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The Apology

The Apology
Despite solid performances from the stars, the 2022 alleged thriller The Apology is a convoluted and talky film that starts off with an interesting premise, but eventually degenerates into a hard to swallow story of redemption and revenge that borrows from at least half a dozen other films.

Darlene is a recovering alcoholic whose 16 year old daughter disappeared 20 years ago and is preparing to host Christmas at her house for the first time in 19 years with help from her neighbor, Gretchen. Christmas Eve brings up a lot of memories for Darlene and just as she is about to relapse after 19 years of sobriety, she is interrupted by a surprise visit from her ex-brother-in-law, Jack, who she hasn't seen in years, who arrives with a big secret that he wants to share in his own way.

Director and screenwriter Allison Locke starts her story off strong by setting up the isolation of the story by taking its time taking us to Darlene's snow-buried home, which recalls the Overlook in The Shining. She then introduces us to a very sympathetic central character in Darlene who deserves a respite from 20 years of grief. But the arrival of this slimebucket Jack takes this story from the sublime to the ridiculous as it is revealed that he has arranged to trap Darlene in her home so that he can clear his conscience without suffering the consequences of his actions.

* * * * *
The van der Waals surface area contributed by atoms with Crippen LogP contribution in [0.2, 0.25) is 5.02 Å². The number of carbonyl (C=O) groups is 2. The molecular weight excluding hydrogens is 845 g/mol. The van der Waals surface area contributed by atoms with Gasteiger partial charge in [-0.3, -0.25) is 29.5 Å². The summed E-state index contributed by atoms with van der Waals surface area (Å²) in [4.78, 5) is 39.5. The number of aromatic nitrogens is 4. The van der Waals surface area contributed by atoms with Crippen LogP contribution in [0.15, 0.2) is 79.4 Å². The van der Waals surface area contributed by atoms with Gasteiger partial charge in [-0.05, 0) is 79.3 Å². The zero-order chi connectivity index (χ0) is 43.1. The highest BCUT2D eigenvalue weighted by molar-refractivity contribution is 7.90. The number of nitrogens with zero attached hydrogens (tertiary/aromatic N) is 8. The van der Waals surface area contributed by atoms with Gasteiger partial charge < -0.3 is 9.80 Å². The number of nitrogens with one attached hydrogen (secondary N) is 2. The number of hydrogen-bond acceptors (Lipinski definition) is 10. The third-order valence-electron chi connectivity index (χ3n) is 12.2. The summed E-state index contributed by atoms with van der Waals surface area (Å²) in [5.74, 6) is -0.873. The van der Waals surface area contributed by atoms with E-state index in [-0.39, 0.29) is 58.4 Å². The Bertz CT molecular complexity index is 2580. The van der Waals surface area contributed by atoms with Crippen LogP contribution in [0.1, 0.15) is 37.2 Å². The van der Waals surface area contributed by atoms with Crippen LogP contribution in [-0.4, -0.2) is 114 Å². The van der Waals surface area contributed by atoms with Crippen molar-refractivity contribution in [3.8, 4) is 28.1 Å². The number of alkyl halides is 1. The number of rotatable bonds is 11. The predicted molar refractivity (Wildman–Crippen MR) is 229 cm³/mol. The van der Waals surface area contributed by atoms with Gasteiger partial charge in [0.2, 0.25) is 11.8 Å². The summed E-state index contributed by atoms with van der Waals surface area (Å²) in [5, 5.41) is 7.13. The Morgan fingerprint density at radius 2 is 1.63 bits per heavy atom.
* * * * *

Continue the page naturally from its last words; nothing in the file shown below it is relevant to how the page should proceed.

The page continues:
In addition to The Shining, this story also borrows elements from films like Misery, Extremities, and Wait Until Dark has an initially challenging story becomes a standard lady in distress thriller where the lady eventually takes control of the situation and still gives her antagonist the opportunity to justify his actions. The story loses me completely when she has the chance to turn this guy in, but prefers closure to justice.

Locke's story has more than a few holes in it, most importantly, how did Jack secure Darlene's house and kill her phone before his arrival, but this became the least of this movie's problems as it got dumber and dumber with each scene. Anna Gunn, who has won two Emmys for her role as Skyler White on Breaking Bad delivers a superb performance as Darlene, rising above the mediocrity of the material she is provided and is well-matched by Linus Roache as Jack, but this grade Z Stephen King ripoff takes the viewer down a very dark hole from which they aren't really allowed to escape.